“Extratropical storm inundation testbed: Inter-model comparisons in Scituate, Massachusetts”

A new paper, just out, by C. Chen, R. C. Beardsley , R. A Luettich Jr, J. J. Westerink, H. Wang, W. Perrie, Q. Xu, A. S. Donahue, J. Qi, H. Lin, L. Zhao, P. C. Kerr, Y. Meng, B. Toulany, regarding applications of unstructured grid, full wave-coupled ocean models using the non-linear ADCIRC/SWAN, FVCOM/SWAVE, and SELFE/WWM numerical systems have the potential of doing for towns like Scituate what relatively static studies of sea-level rise cannot: Provide dynamics of ocean wave overtopping sea walls and dunes. It is a collaboration amoung WHOI, University of North Carolina, University of Massachusettts-Dartmouth, International Center for Marine Studies, Shanghai Ocean University, Shanghai, P. R. China, Bedford Institute of Oceanography, Dartmouth, Nova Scotia, Virginia Institute of Marine Science, Gloucester Point, VA, and University of Notre Dame, Notre Dame, IN.

The Abstract is quoted below:

The Integrated Ocean Observing System Super-regional Coastal Modeling Testbed had one objective to evaluate the capabilities of three unstructured-grid fully current-wave coupled ocean models (ADCIRC/SWAN, FVCOM/SWAVE, SELFE/WWM) to simulate extratropical storm-induced inundation in the U.S. northeast coastal region. Scituate Harbor (MA) was chosen as the extratropical storm testbed site, and model simulations were made for the May 24-27 2005 and April 17-20 2007 (“Patriot’s Day Storm”) nor’easters. For the same unstructured mesh, meteorological forcing and initial/boundary conditions, inter-model comparisons were made for tidal elevation, surface waves, sea surface elevation, coastal inundation, currents and volume transport. All three models showed similar accuracy in tidal simulation and consistency in dynamic responses to storm winds in experiments conducted without and with wave-current interaction. The three models also showed that wave-current interaction could 1) change the current direction from the along-shelf direction to the onshore direction over the northern shelf, enlarging the onshore water transport and 2) intensify an anti-cyclonic eddy in the harbor entrance and a cyclonic eddy in the harbor interior, which could increase the water transport towards the northern peninsula and the southern end and thus enhance flooding in those areas. The testbed inter-model comparisons suggest that major differences in the performance of the three models were caused primarily by 1) the inclusion of wave-current interaction, due to the different discrete algorithms used to solve the three wave models and compute water-current interaction, 2) the criterions used for the wet-dry point treatment of the flooding/drying process simulation, and 3) bottom friction parameterizations.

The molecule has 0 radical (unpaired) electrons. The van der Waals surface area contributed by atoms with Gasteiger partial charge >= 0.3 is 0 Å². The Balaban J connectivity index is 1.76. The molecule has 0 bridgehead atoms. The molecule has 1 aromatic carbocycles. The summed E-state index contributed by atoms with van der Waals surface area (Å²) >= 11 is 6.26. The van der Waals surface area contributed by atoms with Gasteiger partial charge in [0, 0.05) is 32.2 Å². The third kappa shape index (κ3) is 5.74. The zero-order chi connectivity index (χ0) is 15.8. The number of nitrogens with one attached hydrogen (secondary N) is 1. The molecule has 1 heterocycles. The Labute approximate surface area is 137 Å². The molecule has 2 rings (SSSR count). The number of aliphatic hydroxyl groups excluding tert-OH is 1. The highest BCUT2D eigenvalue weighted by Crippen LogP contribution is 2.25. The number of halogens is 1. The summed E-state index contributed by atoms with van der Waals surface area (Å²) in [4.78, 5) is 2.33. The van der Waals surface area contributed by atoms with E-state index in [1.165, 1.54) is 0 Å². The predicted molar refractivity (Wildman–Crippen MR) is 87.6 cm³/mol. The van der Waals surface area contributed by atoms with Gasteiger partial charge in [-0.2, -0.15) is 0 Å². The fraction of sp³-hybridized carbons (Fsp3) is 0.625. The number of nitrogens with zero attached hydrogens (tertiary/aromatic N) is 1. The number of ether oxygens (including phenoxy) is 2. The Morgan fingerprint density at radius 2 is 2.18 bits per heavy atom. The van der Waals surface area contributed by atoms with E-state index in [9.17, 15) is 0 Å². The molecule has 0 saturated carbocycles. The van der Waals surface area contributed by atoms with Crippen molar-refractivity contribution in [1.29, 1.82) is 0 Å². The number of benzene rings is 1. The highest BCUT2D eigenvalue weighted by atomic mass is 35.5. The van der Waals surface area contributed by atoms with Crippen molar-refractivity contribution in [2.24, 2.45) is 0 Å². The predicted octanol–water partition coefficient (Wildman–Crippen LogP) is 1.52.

Below is Figure 12 from the paper:

Fig12_FVCOM_2013-09-23_132114

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